From a “Buffy, the Vampire Slayer” short film to action-packed “the 7th Hunt”, Australian actor Jason Stojanovski doesn’t mind getting bruised and battered for the sake of a good movie role.
Can we start off with a ‘curious’ question – you were in a Buffy, the Vampire Slayer fan film! How cool is that!?
That feels like forever ago! Believe it or not I was talking about this very project recently with someone I met on that set who would go on to direct me in the film The 7th Hunt that we’ll discuss later!! Needless to say, it was a fun experience!
And where does one start in playing Xander Harris? Do you look at Nick Brendon’s performance and just go from there?
No if I remember correctly, I was specifically instructed to not watch the original series in preparation. Which I can understand. The writer of the fan film had a very clear picture of the direction she wanted the piece to take, which was great for me, I had fun working that from the ground up.
Obviously that was ‘before you were famous’, what was the first official acting gig – one that you snared a check from?
My first professional gig was a film called Subterano. That was a real case of being thrown in the deep end! At the time, it was Australia’s biggest budgeted feature film ever and I was fortunate enough to be cast as a support lead and got to work beside some Australian film greats! I couldn’t have even dreamed of a better start to my career as an actor
You’ve done work across all genres – I’m keen on how The 7TH Hunt was? Did that require weapons training?
The 7th Hunt was so much fun to work on! In part because of the weapons training! So yes, it did require some. If I’m being honest, I remember being quite intimidated by the rifle I was going to be using in the film and being that I was going to be playing a sniper, I knew that had to change! So, I went and got my Australian firearms license and got some professional instruction to prepare for the role. To this day, because of that film and the training, target shooting has remained my most loved hobby.
And looks like you got a bit bruised and beaten doing that one?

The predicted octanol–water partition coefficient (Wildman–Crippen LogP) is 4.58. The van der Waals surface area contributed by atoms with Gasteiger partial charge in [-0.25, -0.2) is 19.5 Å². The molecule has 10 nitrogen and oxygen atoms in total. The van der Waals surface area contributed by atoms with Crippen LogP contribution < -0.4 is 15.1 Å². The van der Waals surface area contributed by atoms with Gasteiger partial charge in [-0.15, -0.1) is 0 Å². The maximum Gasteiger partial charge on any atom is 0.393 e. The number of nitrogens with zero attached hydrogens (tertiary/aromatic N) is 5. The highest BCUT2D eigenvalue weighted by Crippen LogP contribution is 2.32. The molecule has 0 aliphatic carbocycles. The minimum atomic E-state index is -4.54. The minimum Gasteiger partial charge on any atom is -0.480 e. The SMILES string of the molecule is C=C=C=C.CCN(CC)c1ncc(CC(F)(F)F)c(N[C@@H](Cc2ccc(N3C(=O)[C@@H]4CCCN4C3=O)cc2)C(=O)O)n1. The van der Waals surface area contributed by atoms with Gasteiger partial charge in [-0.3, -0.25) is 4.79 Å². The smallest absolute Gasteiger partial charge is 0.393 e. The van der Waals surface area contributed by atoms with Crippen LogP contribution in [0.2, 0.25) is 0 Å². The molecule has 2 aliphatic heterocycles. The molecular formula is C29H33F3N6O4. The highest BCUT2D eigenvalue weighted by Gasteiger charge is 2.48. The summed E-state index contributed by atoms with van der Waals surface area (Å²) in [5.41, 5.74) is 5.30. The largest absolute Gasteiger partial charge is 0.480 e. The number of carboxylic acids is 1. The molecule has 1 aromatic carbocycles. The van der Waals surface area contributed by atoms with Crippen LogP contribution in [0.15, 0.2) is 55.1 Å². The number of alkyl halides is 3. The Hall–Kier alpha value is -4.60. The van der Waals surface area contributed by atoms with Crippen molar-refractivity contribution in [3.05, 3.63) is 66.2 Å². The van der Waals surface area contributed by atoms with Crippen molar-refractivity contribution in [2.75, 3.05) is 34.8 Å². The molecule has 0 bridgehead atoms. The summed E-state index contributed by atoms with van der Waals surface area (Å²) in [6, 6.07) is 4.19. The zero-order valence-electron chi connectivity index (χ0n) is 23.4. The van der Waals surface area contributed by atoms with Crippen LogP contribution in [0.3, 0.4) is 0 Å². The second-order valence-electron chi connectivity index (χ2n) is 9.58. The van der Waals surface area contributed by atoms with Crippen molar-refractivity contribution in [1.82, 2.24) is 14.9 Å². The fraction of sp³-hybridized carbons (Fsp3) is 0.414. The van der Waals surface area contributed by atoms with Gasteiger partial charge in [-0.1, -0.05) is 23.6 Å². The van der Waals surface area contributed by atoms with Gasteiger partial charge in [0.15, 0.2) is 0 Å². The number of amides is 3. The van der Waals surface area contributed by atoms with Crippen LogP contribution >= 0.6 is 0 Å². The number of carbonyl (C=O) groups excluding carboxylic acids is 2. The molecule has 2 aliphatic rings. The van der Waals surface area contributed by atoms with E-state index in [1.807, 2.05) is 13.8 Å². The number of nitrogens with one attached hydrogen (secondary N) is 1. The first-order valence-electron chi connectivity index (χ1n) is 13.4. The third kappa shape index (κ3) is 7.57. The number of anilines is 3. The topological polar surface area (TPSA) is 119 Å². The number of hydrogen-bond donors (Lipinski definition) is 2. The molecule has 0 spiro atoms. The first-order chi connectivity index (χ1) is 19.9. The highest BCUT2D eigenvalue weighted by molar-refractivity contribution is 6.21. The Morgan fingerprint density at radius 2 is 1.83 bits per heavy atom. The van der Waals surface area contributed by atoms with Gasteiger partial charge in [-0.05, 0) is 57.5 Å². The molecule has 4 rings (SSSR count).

Yeah but you should see the other guy! Ha. No, it wasn’t too bad at all! We had a fantastic team, between the armorer, weapons advisor and the stunt coordinator, they all did a great job making sure we all walked away relatively unscathed.
Final Move. Can you tell us about that one?
That one was very much your “Cop/Serial Killer Cat/Mouse” type story. A lot of fun for me to work on but also a very efficient shoot. I played the boyfriend of the lead female Detective and all of my scenes in the film happened to be in the same location so I was done relatively quick with that project!
Most of your work has been in Australia. Do they work any different in Australian than they do here in the US? Are the ‘types’ of films being offered downunder very different to the ones here?
I wouldn’t say that there are too many differences in the way things are made in Australia. For the most part they have tried to copy the working model as best they can from the American market. The differences I see are in the sheer volume of projects being made in the U.S. as opposed to Australia.
You’ve just done a mini-series – The Bench. How was that experience?
I actually haven’t done it yet! We’re still in pre-production on this one so I’ll have to be cautious with my words. But the official Log line for the miniseries is;
“A high-profile attorney falls to police bullets. A decorated police officer’s life is ended by a sniper. A young transient Native American girl is caught in the convergence of it all.”
We’ve got a great cast and at this point we’re marked to film in and around San Francisco so it should be a lot of fun. It’s been a while since I’ve worked in the beautiful Bay Area. I’m excited!
Do you enjoy the small screen work as much as the feature films?
Absolutely! The amount of really high-quality television productions that have been coming to market in recent years has been amazing. I’m always more than happy to dive into that world! I don’t imagine there’s too many actors that would say any different these days.